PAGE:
Involuntary loss of pregnancy, known medically as miscarriage, is relatively rare, according to MedlinePlus. One of the biggest signs of miscarriage is vaginal bleeding, yet not all vaginal bleeding during pregnancy is something for expectant moms to panic over, according to the Mayo Clinic. Prompt medical attention in some cases can protect you and your baby, so learning the difference between normal pregnancy bleeding and a possible miscarriage is an essential step toward your well-being.
Light vaginal bleeding is sometimes associated with pregnancy especially as the cervix becomes thinner, according to the Mayo Clinic. However, if the blood is clot-like or accompanied by dizziness, severe pain or fainting, a miscarriage is possible, according to Medline Plus.
A miscarriage usually occurs when a fetus has serious genetic problems and likely would not have been able to grow into a healthy child, according to Medline Plus. Hormone problems, infections, uncontrolled diabetes or general reproductive system problems can also contribute to miscarriage. Women over 35 and those who have suffered previous miscarriages are more likely to miscarry again in the future; keep in mind that many women who had a miscarriage can still deliver a healthy baby in the future.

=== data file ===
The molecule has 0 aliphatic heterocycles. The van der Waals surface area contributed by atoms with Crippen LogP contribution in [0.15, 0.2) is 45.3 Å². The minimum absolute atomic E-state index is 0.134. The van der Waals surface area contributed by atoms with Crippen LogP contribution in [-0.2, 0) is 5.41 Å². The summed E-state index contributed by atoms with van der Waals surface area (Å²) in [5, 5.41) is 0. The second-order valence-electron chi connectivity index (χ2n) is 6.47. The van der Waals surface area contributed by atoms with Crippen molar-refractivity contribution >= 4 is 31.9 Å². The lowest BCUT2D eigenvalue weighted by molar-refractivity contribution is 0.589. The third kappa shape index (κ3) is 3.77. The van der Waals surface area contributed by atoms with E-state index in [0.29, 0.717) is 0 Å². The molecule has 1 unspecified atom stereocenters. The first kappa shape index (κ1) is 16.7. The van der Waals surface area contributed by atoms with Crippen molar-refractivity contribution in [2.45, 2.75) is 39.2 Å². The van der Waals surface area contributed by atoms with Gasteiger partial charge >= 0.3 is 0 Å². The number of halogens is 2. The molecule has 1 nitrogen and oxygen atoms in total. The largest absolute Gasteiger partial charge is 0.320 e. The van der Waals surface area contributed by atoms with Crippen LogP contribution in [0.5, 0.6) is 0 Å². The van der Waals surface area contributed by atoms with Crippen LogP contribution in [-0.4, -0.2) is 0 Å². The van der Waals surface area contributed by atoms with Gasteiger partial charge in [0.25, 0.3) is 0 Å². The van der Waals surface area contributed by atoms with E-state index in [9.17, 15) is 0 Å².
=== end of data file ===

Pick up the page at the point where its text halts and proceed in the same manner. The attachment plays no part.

Other Causes of Vaginal Bleeding
Ordinary vaginal bleeding associated with pregnancy can be caused by the process of the fetus implanting itself into the uterus; this is especially common during the first days of pregnancy, according to the Mayo Clinic. In some cases, serious problems not related to miscarriage, such as cervical cancer or a tubal pregnancy, can cause bleeding, according to Medline Plus. Near the end of pregnancy, your cervix may stretch and cause a light “bloody show” that indicates labor is imminent, according to the Mayo Clinic.
Not all pregnancy bleeding or miscarriages can be prevented or treated, according to the Mayo Clinic and Medline Plus. Tubal pregnancies must be medically terminated; these pregnancies feature a fetus lodged in a fallopian tube and must be removed through surgery or injection of drugs.
Miscarriage Time Frame and Prevalence
Miscarriages often happen before a woman knows she is pregnant, according to Medline Plus. About 15 to 20 percent of pregnancies end in miscarriage; this figure may be higher as some women who miscarry did not realize they were passing a fetus rather than having a menstrual period. If a woman involuntarily loses a pregnancy after week 20, this is considered preterm labor or stillbirth.
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